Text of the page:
College Athletic Officials Look To Multiply Multimedia

By Carolyn Braff

A key topic of discussion at the IMG Intercollegiate Athletic Forum, held this week in New York, was how athletic departments plan to multiply their multimedia offerings. Of particular importance was how digital rights fit into the mega television deals that conferences are signing with network and cable television. While some schools’ digital rights have been swallowed as part of those television deals, other schools are working hard to retain in-house control of their digital rights and to leverage them in an ever evolving space.

Looking for Clarity in Digital Deals

“We think at Ohio State it’s particularly important for us to keep control of our brand,” explained Gordon Gee, president of Ohio State University. “At the same time, we don’t want to re-create everything. The Big Ten Network complicates everything for us, but that’s a question that we’re asking ourselves right now. For me personally, I want to keep control of my brand.”

Ohio State is one of a few athletic departments that still handles its multimedia rights in-house, although the school currently has an RFP out covering signage, game promotions, license promotions, and naming rights to certain venues. How much of that RFP will tap into digital assets is unclear, since, for Big Ten member schools, the digital details of the Big Ten Network contract are still blurry.

“We’re still learning the details of the Big Ten Network contract,” explained Vince Sweeney, senior associate athletic director for external relations at the University of Wisconsin. “We’re still not totally clear on what we have access to and what we’ve turned over to the Big Ten Network.”

In exchange for the revenue each school receives from the network, Sweeney said, the member schools are expected to give up some content. The line blurs, however, when it comes time to determine what content the conference-controlled network owns and what content he has access to.

“There’s great value to the network in a lot of that digital platform,” he said. “We have less than we had before, but the dust is settling a little bit, and we’re trying to clarify all of what’s available.”

Maintaining Digital Independence

At the other end of the spectrum, in a landmark TV deal with CBS and ESPN, the Southeastern Conference ensured that each of its 12 member schools has the opportunity to protect the local rights to its content — including digital content — and many are taking full advantage.

“There are some limited digital rights as well, but I think the key for us was to have those local television rights,” said Mike Hill, associate athletic director for external affairs at the University of Florida. “For 20-plus years, Gator fans have had the opportunity to see replays of Gator football games on Sunday mornings, and that’s important to our constituents. The digital rights are absolutely important. That’s an element that both the league and institutions themselves are taking a good hard look at as a potential new revenue stream.”

Solutions Outside Streaming

Streaming video, while perhaps the most popular way to utilize digital content today, represents just one of those potential new revenue streams in a space that changes daily.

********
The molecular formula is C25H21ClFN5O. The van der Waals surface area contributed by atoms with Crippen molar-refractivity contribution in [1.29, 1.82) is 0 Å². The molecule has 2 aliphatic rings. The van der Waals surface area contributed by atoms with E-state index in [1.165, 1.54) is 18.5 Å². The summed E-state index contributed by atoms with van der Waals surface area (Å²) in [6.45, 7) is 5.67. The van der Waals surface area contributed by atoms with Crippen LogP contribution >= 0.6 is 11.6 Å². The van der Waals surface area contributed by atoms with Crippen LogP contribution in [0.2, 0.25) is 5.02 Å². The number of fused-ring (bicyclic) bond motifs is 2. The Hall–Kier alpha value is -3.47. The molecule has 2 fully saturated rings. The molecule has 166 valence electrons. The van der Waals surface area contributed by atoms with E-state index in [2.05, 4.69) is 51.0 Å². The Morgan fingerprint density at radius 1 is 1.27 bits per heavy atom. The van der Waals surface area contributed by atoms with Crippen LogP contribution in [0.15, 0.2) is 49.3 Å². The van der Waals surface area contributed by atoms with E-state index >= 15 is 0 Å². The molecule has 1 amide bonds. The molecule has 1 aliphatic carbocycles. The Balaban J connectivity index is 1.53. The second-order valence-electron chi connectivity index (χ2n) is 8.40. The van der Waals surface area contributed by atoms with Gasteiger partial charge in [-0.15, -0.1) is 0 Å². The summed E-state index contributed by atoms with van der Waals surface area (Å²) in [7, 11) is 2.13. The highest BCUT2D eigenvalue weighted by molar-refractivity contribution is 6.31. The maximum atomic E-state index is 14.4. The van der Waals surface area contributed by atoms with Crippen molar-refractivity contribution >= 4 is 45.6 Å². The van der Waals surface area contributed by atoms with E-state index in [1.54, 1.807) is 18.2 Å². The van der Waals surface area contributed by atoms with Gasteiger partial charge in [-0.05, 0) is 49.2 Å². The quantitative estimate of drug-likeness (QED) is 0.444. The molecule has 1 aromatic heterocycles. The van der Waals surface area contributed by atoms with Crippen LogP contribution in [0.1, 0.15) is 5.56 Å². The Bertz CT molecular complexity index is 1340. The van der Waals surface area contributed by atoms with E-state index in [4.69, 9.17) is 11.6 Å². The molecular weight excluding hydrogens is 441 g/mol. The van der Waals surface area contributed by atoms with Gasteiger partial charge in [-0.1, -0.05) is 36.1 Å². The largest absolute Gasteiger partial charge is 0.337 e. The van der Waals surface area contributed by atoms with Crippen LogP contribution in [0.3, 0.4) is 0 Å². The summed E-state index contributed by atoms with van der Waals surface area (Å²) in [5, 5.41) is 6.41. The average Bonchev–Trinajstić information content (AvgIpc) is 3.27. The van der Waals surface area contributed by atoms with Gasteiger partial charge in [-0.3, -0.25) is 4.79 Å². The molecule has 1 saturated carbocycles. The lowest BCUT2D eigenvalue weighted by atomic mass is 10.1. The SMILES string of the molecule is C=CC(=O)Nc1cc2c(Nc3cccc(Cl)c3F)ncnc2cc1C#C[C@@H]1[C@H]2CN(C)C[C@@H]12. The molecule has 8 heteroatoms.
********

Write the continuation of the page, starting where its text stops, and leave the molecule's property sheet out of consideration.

“The whole video-on-demand system, watching a game on your phone — those things are evolving,” said Ross Bjork, senior associate athletic director for external relations at UCLA. He noted that, by bundling all the athletic department’s digital rights in a single package, the school will be able to charge a higher rights fee for that item, instead of farming out limited digital rights in pieces to separate providers.

“As part of that, we’re trying to figure out archive video,” Bjork explained. “When people want to watch Bill Walton score 40 points in an NCAA tournament game, how do we monetize that, and how do we work with NCAA on that? Those are the things that we’re still getting our arms around.”

Finding New Content Streams

When it comes to live streaming video, athletic departments go into some events knowing that the only subscribers will be the athletes’ parents; other events turn out to be surprising.

“We’ve shown an NCAA volleyball match that had over 2,500 viewers,” said Florida’s Hill. “College baseball is certainly big in the South. I do think that it’s regional in terms of interest per sport.”

Burke Magnus, SVP of college sports programming for ESPN and ABC, pointed to baseball, softball, lacrosse, and women’s volleyball as the most viable television properties, moving forward. Sports with a strong regional presence — such as wrestling in Iowa — present an opportunity to spread that passion to other territories, as long as it can be done inside the wrapping of familiar colors and brands of major conferences and institutions.

“You can capitalize on the passion fans feel for their school and extend it beyond football and basketball to other sports,” Magnus said.

“I think if the content’s there, people will watch it,” UCLA’s Bjork said. “People live by their computers, they live by their PDAs, and, as technology improves, that’s where it’s headed.”

Upside Outside of Revenue

Just as important when it comes to streaming, Sweeney said, is showcasing student athletes in all sports — not just the two or three moneymakers.

“We have 23 sports, two or three of which make money, but we still offer the other 19 or 20 sports,” Sweeney explained. “I think everybody in intercollegiate athletics is very proud of all their sports. If it was just a business, we’d have three sports: the ones that make money. It’s part of the mission of what we do that, even if the numbers aren’t there for fencing or gymnastics, if it’s not costing very much for us to do, it makes sense for all of us to do it.”